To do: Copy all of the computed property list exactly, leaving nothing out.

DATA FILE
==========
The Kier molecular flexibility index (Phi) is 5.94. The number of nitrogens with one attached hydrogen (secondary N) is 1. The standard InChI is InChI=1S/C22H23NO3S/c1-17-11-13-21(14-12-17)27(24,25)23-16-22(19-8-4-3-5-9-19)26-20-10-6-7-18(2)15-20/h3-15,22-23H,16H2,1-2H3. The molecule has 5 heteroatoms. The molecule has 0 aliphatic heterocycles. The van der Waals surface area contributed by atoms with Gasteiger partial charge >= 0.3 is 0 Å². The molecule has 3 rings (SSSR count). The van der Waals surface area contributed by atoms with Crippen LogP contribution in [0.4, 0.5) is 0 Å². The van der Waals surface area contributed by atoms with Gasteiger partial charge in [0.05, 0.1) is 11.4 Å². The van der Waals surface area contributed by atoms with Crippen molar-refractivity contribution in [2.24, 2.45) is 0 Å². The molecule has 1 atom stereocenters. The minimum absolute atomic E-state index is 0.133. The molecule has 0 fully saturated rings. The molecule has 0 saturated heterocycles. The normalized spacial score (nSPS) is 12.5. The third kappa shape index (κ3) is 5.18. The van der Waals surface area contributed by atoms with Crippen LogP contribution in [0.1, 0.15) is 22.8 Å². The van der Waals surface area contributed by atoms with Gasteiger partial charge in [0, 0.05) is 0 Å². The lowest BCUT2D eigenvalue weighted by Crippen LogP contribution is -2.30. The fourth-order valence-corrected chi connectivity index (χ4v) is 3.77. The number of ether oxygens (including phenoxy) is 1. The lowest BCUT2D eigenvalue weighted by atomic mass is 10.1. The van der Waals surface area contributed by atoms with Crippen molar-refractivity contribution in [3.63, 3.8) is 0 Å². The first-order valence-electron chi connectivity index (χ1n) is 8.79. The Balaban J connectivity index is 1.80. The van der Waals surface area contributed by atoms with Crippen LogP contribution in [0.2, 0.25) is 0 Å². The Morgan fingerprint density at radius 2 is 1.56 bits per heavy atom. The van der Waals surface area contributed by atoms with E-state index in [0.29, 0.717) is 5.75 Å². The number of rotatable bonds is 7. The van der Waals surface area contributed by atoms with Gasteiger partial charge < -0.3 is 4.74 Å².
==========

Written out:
The Kier molecular flexibility index (Phi) is 5.94. The number of nitrogens with one attached hydrogen (secondary N) is 1. The standard InChI is InChI=1S/C22H23NO3S/c1-17-11-13-21(14-12-17)27(24,25)23-16-22(19-8-4-3-5-9-19)26-20-10-6-7-18(2)15-20/h3-15,22-23H,16H2,1-2H3. The molecule has 5 heteroatoms. The molecule has 0 aliphatic heterocycles. The van der Waals surface area contributed by atoms with Gasteiger partial charge >= 0.3 is 0 Å². The molecule has 3 rings (SSSR count). The van der Waals surface area contributed by atoms with Crippen LogP contribution in [0.4, 0.5) is 0 Å². The van der Waals surface area contributed by atoms with Gasteiger partial charge in [0.05, 0.1) is 11.4 Å². The van der Waals surface area contributed by atoms with Crippen molar-refractivity contribution in [2.24, 2.45) is 0 Å². The molecule has 1 atom stereocenters. The minimum absolute atomic E-state index is 0.133. The molecule has 0 fully saturated rings. The molecule has 0 saturated heterocycles. The normalized spacial score (nSPS) is 12.5. The third kappa shape index (κ3) is 5.18. The van der Waals surface area contributed by atoms with Crippen LogP contribution in [0.1, 0.15) is 22.8 Å². The van der Waals surface area contributed by atoms with Gasteiger partial charge in [0, 0.05) is 0 Å². The lowest BCUT2D eigenvalue weighted by Crippen LogP contribution is -2.30. The fourth-order valence-corrected chi connectivity index (χ4v) is 3.77. The number of ether oxygens (including phenoxy) is 1. The lowest BCUT2D eigenvalue weighted by atomic mass is 10.1. The van der Waals surface area contributed by atoms with Crippen molar-refractivity contribution in [3.63, 3.8) is 0 Å². The first-order valence-electron chi connectivity index (χ1n) is 8.79. The Balaban J connectivity index is 1.80. The van der Waals surface area contributed by atoms with Crippen LogP contribution in [0.2, 0.25) is 0 Å². The Morgan fingerprint density at radius 2 is 1.56 bits per heavy atom. The van der Waals surface area contributed by atoms with E-state index in [0.29, 0.717) is 5.75 Å². The number of rotatable bonds is 7. The van der Waals surface area contributed by atoms with Gasteiger partial charge < -0.3 is 4.74 Å².